# Topological Quotients in Euclidean Space

Recall from the Topological Quotients page that if $(X, \tau)$ is a topological space and $\sim$ is an equivalence relation on $X$ where for all $x \in X$, $[x] = \{ y \in X : x \sim y \}$ denotes the equivalence class of $x$ with respect to the relation $\sim$ and $X \: / \sim$ denotes the set of all equivalences classes on $X$, then the **Quotient Topology** is the final topology induced by the canonical quotient map $q : X \to X \: / \sim$.

We will now look at some examples of quotient topological spaces in Euclidean space with the respective usual topologies.

Consider the set $X = [0, 1]$.

Let $\tau_X$ is the usual topology consisting of open intervals from $X$ and consider the topological space $(X, \tau_x)$. Define an equivalence relation $\sim$ by $x \sim y$ if $x = y$ OR $x \sim y$ if $\{ x, y \} = \{0, 1 \}$. This equivalence relation can be thought of as "gluing" the endpoints of the closed interval $X$ together to form a circle:

Note that $\sim$ is indeed an equivalence relation. It is reflexive because $x \sim x$, symmetric since $x \sim y$ if and only if $y \sim x$, and transitive since $x \sim y$ and $y \sim z$ implies that $x \sim z$. Now consider the set of equivalence classes $X \: / \sim$:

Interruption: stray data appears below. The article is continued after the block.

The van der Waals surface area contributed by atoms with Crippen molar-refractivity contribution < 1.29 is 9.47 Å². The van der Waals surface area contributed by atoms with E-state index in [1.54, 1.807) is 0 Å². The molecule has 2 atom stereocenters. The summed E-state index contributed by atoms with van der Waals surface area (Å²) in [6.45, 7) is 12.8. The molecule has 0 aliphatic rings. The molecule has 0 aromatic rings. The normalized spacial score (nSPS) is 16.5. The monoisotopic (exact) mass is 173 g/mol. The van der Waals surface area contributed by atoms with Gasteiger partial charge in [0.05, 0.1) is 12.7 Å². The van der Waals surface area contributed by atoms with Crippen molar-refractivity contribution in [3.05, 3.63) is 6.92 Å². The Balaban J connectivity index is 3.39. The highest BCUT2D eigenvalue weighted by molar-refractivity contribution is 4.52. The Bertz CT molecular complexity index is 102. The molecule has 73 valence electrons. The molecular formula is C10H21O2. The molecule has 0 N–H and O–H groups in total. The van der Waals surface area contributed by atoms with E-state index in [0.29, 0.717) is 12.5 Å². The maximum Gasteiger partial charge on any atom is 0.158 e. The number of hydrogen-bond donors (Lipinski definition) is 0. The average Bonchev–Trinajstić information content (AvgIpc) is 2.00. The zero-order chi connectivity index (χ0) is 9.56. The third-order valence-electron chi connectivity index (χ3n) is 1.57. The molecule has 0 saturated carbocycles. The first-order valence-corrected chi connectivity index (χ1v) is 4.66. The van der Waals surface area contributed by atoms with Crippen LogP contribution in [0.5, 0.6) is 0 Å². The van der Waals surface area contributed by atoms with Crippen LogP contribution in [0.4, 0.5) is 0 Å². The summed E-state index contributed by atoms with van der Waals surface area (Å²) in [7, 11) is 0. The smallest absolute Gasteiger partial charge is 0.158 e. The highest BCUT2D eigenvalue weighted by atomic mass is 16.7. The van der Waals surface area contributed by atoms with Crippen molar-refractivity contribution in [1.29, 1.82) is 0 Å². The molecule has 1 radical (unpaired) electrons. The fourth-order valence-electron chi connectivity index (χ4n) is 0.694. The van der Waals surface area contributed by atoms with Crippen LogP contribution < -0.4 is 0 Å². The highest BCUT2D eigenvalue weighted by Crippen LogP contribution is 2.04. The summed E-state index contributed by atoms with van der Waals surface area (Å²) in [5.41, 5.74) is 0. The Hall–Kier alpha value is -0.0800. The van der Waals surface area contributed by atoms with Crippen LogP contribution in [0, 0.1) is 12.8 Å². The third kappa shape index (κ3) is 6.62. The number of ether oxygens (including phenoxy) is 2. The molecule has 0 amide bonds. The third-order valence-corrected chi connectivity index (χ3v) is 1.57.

(1)Consider the canonical quotient map $q : X \to X \: / \sim$ defined for all $x \in [0, 1]$ by $q(x) = [x]$. Then the final topology induced by $q$ is given by:

(2)So the topology on $\tau_{X / \sim}$ can be described somewhat vaguely as unions of "open arcs" not containing $0$ or $1$ as illustrated below:

For another example of a quotient topological space, let $X = [0, 1] \times [0, 1]$.

Consider the topological space $([0, 1] \times [0, 1], \tau_X)$ where $\tau_X$ is the usual topology whose open sets are generated by open disks in $\mathbb{R}^2$.

Define an equivalence relation $\sim$ on $X$ by $(x, y) \sim (w, z)$ if $(x, y) = (w, z)$, $y = z$ and $\{x, w \} = \{0 , 1 \}$, or $x = w$ and $\{ y, z \} = \{0 , 1 \}$.

By "gluing" equivalent points together, we can visualize $X \: / \sim$ with the following diagram:

The topology on $X \: / \sim$ will be generated by "open subsurfaces" of the torus above that do not intersect the "glue-lines".